name,displayName,sAMAccountName,proxyAddresses,homeMDB

Method Exchange Online Exchange 2013 Exchange 2010 Exchange 2007 Exchange 2003
Resolve recipient Yes Yes Yes Yes Yes
Request Delivery Receipt Yes Yes Yes Yes Yes
Search in EAC Yes Yes No No No
ADUC Saved Query No Yes Yes Yes Yes
PowerShell Yes Yes Yes Yes No
CSVDE/LDFIDE No Yes Yes Yes Yes

{ 20 comments… read them below or add one }

Anonymous January 3, 2007 at 5:03 am

Many thanks; a very useful tip!

Reply

Anonymous January 8, 2007 at 4:34 pm

Very nice indeed, this saved me a lot of time – thank-you.

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Anonymous May 10, 2007 at 8:11 am

It doesn’t work for me. Am I doing something worng? I have run other queries that work flawlessly. MMMM

Thanks

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Anonymous June 20, 2007 at 9:20 am

Muchas gracias. Me ha servidor de gran ayuda

Reply

Anonymous February 13, 2008 at 2:49 am

Thanks! Option number 3 works a dream!

Daniel Harrison

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Anonymous April 18, 2008 at 8:43 am

We tried everything before checking your site. Option 3 solved our problem! Thanks.

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Anonymous October 13, 2008 at 5:53 am

Excellent Thx!

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Anonymous November 4, 2008 at 2:34 pm

thank you! thank you! thank you! This worked perfect…

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Wayne July 2, 2009 at 4:00 am

Thank you, LDAP query worked a treat!

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Anonymous August 11, 2009 at 3:46 pm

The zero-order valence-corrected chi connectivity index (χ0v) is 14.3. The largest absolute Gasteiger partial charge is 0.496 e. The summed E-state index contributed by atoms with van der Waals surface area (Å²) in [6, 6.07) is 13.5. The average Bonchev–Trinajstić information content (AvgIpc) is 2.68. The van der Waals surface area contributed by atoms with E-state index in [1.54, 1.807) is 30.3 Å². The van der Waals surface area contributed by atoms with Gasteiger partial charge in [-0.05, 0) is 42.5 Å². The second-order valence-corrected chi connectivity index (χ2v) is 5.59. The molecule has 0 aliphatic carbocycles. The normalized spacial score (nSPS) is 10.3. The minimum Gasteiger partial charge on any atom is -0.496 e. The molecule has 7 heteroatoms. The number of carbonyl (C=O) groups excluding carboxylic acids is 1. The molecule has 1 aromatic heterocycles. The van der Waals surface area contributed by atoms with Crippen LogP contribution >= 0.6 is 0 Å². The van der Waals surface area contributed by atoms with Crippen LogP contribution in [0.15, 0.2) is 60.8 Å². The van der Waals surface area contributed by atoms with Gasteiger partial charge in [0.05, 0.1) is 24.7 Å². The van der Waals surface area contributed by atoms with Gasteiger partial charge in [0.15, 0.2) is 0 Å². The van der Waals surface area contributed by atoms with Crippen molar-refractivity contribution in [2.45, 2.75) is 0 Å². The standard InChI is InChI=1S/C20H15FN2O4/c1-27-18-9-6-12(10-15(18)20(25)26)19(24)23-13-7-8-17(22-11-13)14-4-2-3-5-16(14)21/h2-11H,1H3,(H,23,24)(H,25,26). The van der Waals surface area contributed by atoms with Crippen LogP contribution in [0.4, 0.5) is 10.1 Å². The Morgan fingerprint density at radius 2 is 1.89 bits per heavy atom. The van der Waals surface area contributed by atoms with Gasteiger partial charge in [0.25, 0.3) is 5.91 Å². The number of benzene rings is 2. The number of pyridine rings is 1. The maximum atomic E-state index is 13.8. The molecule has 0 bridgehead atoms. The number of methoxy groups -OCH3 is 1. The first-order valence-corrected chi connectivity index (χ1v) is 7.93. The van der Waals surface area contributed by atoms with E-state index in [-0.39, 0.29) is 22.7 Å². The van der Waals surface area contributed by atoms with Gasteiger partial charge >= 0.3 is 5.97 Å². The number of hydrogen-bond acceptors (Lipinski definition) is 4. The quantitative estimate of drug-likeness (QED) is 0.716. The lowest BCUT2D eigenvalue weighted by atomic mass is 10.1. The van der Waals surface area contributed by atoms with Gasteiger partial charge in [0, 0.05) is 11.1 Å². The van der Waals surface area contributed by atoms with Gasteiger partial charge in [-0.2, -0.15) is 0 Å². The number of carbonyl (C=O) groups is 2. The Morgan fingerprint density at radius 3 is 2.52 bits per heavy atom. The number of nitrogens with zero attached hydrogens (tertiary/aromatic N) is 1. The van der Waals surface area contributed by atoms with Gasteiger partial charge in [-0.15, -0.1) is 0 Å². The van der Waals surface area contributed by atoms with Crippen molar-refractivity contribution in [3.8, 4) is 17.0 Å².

I have wondered how to do this for ages (seems weird M$ doesn't make it easier!) – you are collectively amazing people (and alternate sentient life forms) :-)

Reply

Dunxd October 28, 2009 at 4:36 am

Would be helpful to have more discussion of wildcards – for example, Exchange handles duplicate email addresses by appending numbers to the end of the user portion of the address. I want to find all addresses that have been created this way – e.g. *[email protected] Searching on this in the Saved Query doesn't seem to work.

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Anonymous November 19, 2009 at 8:07 am

PERFECT!

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Lewis wells October 1, 2010 at 7:06 am

Option 3 sorted my issue also! Bloody email address was assigned directly to a public folder :).

I bet thats half the users who end up here’s problem too!

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Ryan December 22, 2010 at 6:47 am

Thanks!! Very useful!

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sumon March 12, 2012 at 9:26 pm

nice blog

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scott September 14, 2012 at 1:06 am

Thanks, this worked perfect, saved me a lot of hassle

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Thodoros September 3, 2014 at 1:18 am

Thank you. Very useful.
Additionally for search with criteria:
In AD Users & Computers (on Windows Server 2003) –> Find Users, Contacts, and Groups –> Advanced –> Field –> (we select) Proxy Addresses
& (choose) “Condition” & “Value”= smtp: (a part or the whole email address).

Reply

SB November 6, 2014 at 7:43 am

Hi there,

I am hoping someone on here will be able to help. I am currently working on a task which requires me to clean up email lists in AD. I am having problems with people responding to me to let me know if they use a distribution list or not.

Is there a way of checking in AD via script if an email has been used in the last 6-12 months ?

I would appreciate your help

Cheers

Reply

Bharat Suneja November 6, 2014 at 9:43 am

Distribution list usage data is not stored in Active Directory.

What you can do is search message tracking logs to determine if a DL was used recently. Logs are retained for 30 days by default, so it won’t meet your immediate needs. Some organizations retain logs for much longer, either on Exchange servers or (a little more commonly) archived elsewhere (fileshares, databases, log management tools, etc.).

Third-party reporting tools also provide info about DL usage, including stale or unused DLs, but afaik most rely on mining message tracking logs.

See Are Distribution Groups really being used?.

Reply

Wanda August 14, 2015 at 2:36 pm

I want to send and receive things via my email address?

Reply